US2349970A - Cartridge case - Google Patents

Cartridge case Download PDF

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Publication number
US2349970A
US2349970A US340193A US34019340A US2349970A US 2349970 A US2349970 A US 2349970A US 340193 A US340193 A US 340193A US 34019340 A US34019340 A US 34019340A US 2349970 A US2349970 A US 2349970A
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Prior art keywords
case
portion
bottom
boss
lines
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Expired - Lifetime
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US340193A
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Lambeek Adriaan Jan Jurriaan
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Lambeek Adriaan Jan Jurriaan
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    • FMECHANICAL ENGINEERING; LIGHTING; HEATING; WEAPONS; BLASTING
    • F42AMMUNITION; BLASTING
    • F42BEXPLOSIVE CHARGES, e.g. FOR BLASTING, FIREWORKS, AMMUNITION
    • F42B5/00Cartridge ammunition, e.g. separately-loaded propellant charges
    • F42B5/26Cartridge cases
    • F42B5/28Cartridge cases of metal, i.e. the cartridge-case tube is of metal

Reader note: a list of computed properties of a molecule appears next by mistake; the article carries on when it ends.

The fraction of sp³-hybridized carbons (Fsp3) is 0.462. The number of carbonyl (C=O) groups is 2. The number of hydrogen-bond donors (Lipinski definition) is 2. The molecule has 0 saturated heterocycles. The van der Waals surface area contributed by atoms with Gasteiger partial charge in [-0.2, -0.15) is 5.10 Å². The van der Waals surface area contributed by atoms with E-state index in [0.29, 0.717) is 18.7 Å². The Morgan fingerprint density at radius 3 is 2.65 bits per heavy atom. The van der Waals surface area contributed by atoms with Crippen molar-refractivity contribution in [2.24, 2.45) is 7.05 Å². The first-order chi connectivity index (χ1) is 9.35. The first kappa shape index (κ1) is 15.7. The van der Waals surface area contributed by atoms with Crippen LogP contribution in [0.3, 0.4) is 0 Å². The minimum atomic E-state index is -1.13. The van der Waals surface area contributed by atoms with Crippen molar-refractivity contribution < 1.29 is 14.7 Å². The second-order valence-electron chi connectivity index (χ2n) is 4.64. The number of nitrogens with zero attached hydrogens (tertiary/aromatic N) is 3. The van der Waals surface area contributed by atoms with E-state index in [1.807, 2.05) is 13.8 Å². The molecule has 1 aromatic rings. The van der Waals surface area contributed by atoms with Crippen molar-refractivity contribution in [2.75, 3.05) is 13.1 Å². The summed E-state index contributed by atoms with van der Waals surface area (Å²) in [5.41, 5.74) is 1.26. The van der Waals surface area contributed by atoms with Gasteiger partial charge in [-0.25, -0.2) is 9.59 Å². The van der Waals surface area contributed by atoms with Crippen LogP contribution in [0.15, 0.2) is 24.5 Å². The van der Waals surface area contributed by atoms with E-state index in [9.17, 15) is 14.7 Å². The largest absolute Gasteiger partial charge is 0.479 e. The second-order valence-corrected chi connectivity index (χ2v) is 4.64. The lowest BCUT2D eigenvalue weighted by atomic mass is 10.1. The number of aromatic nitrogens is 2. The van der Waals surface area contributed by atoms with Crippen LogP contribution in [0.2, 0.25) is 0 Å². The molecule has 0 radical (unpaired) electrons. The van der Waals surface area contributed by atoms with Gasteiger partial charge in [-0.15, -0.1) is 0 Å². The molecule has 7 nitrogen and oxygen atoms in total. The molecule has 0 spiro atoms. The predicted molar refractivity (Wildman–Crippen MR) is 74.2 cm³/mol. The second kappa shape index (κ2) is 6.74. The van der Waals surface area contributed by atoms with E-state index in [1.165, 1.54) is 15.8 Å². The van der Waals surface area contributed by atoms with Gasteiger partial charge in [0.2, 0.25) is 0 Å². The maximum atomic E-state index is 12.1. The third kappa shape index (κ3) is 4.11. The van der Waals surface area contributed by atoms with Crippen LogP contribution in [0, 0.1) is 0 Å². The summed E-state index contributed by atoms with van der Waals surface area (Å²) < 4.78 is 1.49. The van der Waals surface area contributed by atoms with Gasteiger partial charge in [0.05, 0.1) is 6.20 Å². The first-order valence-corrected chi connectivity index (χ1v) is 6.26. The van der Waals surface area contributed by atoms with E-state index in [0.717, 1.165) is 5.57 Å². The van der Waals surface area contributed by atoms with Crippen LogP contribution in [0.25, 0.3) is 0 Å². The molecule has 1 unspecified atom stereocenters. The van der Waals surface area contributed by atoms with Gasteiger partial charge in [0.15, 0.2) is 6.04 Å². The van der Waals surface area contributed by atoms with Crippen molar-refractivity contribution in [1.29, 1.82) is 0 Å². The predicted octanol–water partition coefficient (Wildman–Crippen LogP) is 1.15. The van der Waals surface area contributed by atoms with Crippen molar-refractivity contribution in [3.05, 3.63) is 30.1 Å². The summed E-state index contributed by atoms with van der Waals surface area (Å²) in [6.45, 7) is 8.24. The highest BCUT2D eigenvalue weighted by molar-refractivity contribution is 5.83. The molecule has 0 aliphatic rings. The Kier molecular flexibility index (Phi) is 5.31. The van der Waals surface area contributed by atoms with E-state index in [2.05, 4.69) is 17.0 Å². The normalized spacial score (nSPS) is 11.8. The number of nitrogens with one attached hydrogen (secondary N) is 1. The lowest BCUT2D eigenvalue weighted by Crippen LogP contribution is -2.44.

Description

May 30, 1944. J. J. LAMBEEK 2,349,970

CARTRIDGE CASE Filed June 12, 40

Patented May 30, 1944 2,349,970 cam-amen CASE Adriaan Jan Jurriaan Lambeelr, Dordrecht, Netherlands: vested in the Alien Property Custodian Application June 12, 1940, Serial No. 340,193 In the Netherlands May 26, 1939 2 Claims. (Cl. 102-43) My invention relates to cartridge cases which are provided at their bottom with a central aperture for receiving a primer.

Such cases, which are used, for example, for cartridges having a diameter greater than about 2 cms., aresubjected during the firing to pressures exceeding about 2,000 kgs. per sq. cm. Althoughthe case fits snugly into the bore of the gun, it must be capable of resisting the deformation forces exerted on it during the firing and also must be so resilient that it does not become jammed in the bore due to permanent deformation.

It has been the general practice to form such cases by subjecting a brass plate to a series of drawing operations to thereby form a cupshaped body having a fiat or slightly-curved bottom, and then pressing the end to produce an internal boss and an outer rib. The bottom portion was then provided with a central threaded hole to receive the primer. In cases made in this manner the flow-lines of the metal have one of their ends at the surface of the central hole and extend substantially parallel to the outer surface of the bottom of the case toward the side surface of the case.